WFU in the news: May 8-15, 2023

Selected news clips courtesy of the Wake Forest News & Communications team


Wake Forest graduates more than 2,000 at Monday’s commencement
By Lisa O’Donnell | Winston-Salem Journal
Commencement speaker Kathy Killian Noe (’80), who has spent her life providing “radical hospitality” to people living in the margins, encouraged graduates to go out into the world and use their power for good.

“You understand that what gives purpose and meaning to life is not what we get, but what we give. But today, you enter more fully into a dominant culture hellbent on convincing you that life is about acquiring more and more of what will never satisfy your deepest longings,” said Noe (’80), founder of the Recovery Café network. – 5/15/2023


Is it true that ‘what doesn’t kill you makes you stronger’?
By Laura Newberry | Los Angeles Times
In this Q&A, psychology professor Eranda Jaywickreme answers questions about post-traumatic growth. “It’s not clear whether when people report that they have changed for the better that they’re reporting actual change, or whether they’re reporting a self-enhanced assessment of how much they think they’ve changed. One question I’m very interested in is the extent to which people’s reports represent socially desirable ways of thinking.” – 5/09/2023

New report shows capitalism still popular and that’s a good thing
By Adam Millsap | Forbes
In a report published by the Center for the Study of Capitalism at Wake Forest University, authors Christina Elson and Kylie King examine how well people think capitalism is working. They asked a representative sample of 1,600 Americans aged 18 and older to answer various questions about capitalism and America’s economy. They call their headline finding the Capitalism Satisfaction Barometer and it is modeled on the Net Promoter Score (NPS) methodology commonly used by marketers. – 5/02/2023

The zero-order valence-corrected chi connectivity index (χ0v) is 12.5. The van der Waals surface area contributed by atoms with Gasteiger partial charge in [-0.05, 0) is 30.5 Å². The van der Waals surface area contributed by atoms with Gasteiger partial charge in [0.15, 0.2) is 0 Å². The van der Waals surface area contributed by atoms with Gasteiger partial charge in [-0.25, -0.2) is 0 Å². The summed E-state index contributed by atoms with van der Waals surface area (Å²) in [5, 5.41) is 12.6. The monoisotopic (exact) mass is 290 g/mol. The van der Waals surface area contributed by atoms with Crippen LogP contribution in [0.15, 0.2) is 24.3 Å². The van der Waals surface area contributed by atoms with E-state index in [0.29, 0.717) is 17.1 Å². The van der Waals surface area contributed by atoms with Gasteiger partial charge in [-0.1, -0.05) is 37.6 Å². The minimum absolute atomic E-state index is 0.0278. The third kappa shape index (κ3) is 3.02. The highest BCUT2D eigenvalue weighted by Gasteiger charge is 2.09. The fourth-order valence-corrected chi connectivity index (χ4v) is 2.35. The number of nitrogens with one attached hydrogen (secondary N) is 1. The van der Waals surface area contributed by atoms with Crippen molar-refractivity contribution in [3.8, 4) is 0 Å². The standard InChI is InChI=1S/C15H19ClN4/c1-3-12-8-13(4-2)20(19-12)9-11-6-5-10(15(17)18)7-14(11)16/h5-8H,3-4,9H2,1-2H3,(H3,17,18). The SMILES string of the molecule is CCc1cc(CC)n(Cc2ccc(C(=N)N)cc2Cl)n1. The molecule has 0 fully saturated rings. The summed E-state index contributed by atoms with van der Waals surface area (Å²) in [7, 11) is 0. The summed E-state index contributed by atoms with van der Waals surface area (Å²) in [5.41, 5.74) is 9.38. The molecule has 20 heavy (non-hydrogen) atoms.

Wake Forest School of Law takes big jumps in U.S. News & World Report rankings
By Daniel P. Finnegan | Triad Business Journal
The U.S. News & World Report, facing pushback from many of the country’s top universities, made significant changes to its law school and medical school rankings this year. And the Triad’s two law schools were among the biggest beneficiaries. Wake Forest University’s School of Law made one of the biggest jumps in the new law school rankings, moving from 37th last year to a tie for 22nd in this year’s rankings. –5/12/2023

NIH grant will fund next steps of research on dance and brain health
By Atrium Health Wake Forest Baptist | Triad Business Journal
Wake Forest University and Wake Forest University School of Medicine will receive $3 million over five years from the National Institutes of Health (NIH) to help researchers take the next steps in nearly a decade of research that indicates dance can promote cognitive health. – 5/14/2023


Community Milestones
Winston-Salem Journal
The Pulitzer Center has selected junior Una Wilson as Wake Forest’s 2023 Reporting Fellow. She will receive a $3,000 stipend to report on the impact of community gardens on poor communities near Mumbai, India. “Unstable construction of tightly packed buildings, poor sanitation, and polluted water and air pose serious human health risks, including malnutrition, disease and death,” she said. – 5/13/2023

Innovation Quarter had $1.66 billion economic impact on Forsyth County, report says
By Richard Craver | Winston-Salem Journal
The research and product development occurring within downtown Winston-Salem’s Innovation Quarter produced an overall $1.66 billion economic impact in Forsyth County during fiscal 2022. IQ is a key part of the local Atrium Health Wake Forest Baptist and Wake Forest University School of Medicine systems.–  5/10/2023

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